Attachment Issues

Signs You Have Attachment Issues

The relationships you form with the people in your life can have a profound impact on your health and happiness. We all crave connection with others, but attachment issues sometimes get in the way. If you struggle with attachment issues, you may find it difficult to feel close to your loved ones, open up about your emotions, or establish a sense of trust or security in your relationships.

Attachment issues usually develop in early childhood, but their effects can last a lifetime if you don’t take active steps to overcome them. Fortunately, it is possible to address your attachment issues and learn to relate to those around you in a healthier way. The first step is to recognize the problem. You should understand what attachment issues are and what they look like so that you can evaluate whether or not these concerns play a role in your relationships.

What Is Attachment Theory?

Attachment theory is a psychological theory regarding the bonds babies have with their parents and how those bonds influence behavior later in life. When someone has a secure attachment to their caregivers in childhood, they’re more likely to have healthy, stable relationships and overall better mental health outcomes in adulthood. Those who have unhealthy attachment styles are more likely to struggle with low self-esteem, troubled relationships, or other issues.

Types of Attachment Issues

Attachment issues don’t always look the same because there are varying types of unhealthy attachment styles. Psychologist Mary Ainsworth’s research in the 1970s led to the discovery of four main styles of attachment: secure, anxious, avoidant, and disorganized. While secure attachment is associated with better mental health outcomes, the three negative attachment styles can all lead to different attachment issues.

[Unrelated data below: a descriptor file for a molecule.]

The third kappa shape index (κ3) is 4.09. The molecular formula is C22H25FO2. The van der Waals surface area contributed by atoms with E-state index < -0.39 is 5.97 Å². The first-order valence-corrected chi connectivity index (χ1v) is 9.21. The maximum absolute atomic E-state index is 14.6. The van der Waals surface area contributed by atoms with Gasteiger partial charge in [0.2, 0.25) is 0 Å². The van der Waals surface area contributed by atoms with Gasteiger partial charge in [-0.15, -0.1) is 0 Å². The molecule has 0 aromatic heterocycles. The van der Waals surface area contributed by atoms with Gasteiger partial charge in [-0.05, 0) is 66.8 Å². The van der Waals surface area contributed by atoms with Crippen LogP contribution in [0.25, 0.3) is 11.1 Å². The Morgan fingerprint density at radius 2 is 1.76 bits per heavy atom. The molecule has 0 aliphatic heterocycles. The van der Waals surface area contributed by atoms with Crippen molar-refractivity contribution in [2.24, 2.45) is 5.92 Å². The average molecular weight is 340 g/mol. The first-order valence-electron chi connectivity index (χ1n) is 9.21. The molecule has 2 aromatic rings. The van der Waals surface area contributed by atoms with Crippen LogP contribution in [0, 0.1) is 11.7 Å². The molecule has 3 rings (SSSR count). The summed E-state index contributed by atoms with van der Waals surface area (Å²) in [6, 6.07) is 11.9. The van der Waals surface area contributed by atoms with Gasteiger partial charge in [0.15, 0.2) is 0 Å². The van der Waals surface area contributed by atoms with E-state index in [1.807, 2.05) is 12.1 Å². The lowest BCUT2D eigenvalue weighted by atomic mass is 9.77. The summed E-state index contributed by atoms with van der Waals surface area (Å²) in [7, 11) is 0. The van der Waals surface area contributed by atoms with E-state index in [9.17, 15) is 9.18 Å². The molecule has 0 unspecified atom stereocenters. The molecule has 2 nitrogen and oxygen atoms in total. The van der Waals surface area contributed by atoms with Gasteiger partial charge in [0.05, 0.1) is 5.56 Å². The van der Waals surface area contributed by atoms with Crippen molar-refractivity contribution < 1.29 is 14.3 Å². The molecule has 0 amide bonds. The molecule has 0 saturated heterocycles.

Anxious attachment is common in people whose parents only provided care sporadically. If you have anxious attachment, you might worry that your loved ones will abandon you or that no one will be there for you. Because you experienced such inconsistency and unpredictability in childhood, you find it hard to trust people as an adult.


Avoidant attachment can develop if your parents regularly dismissed or minimized your needs. From a young age, you may have learned that you can only rely on yourself. Even if you’re now surrounded by people who love and support you, you feel like you have to take care of yourself without ever opening up or asking for help.


A disorganized attachment style might occur when parents act erratically or inconsistently. If you grew up in a dysfunctional and chaotic household, you may not have seen any patterns or rules that shaped your learning and behavior. As a result, you might struggle to find a consistent approach to your relationships in adulthood.

Childhood Attachment Disorders

The DSM recognizes two specific attachment disorders, both of which are usually diagnosed in infants or toddlers. Reactive attachment disorder causes children to withdraw from their parents and avoid seeking comfort if they’re upset. Disinhibited social engagement disorder causes children to act in an overly familiar manner with strangers. However, even if you were not diagnosed with one of these disorders, you may still experience attachment issues as an adult.

Signs and Symptoms of Attachment Issues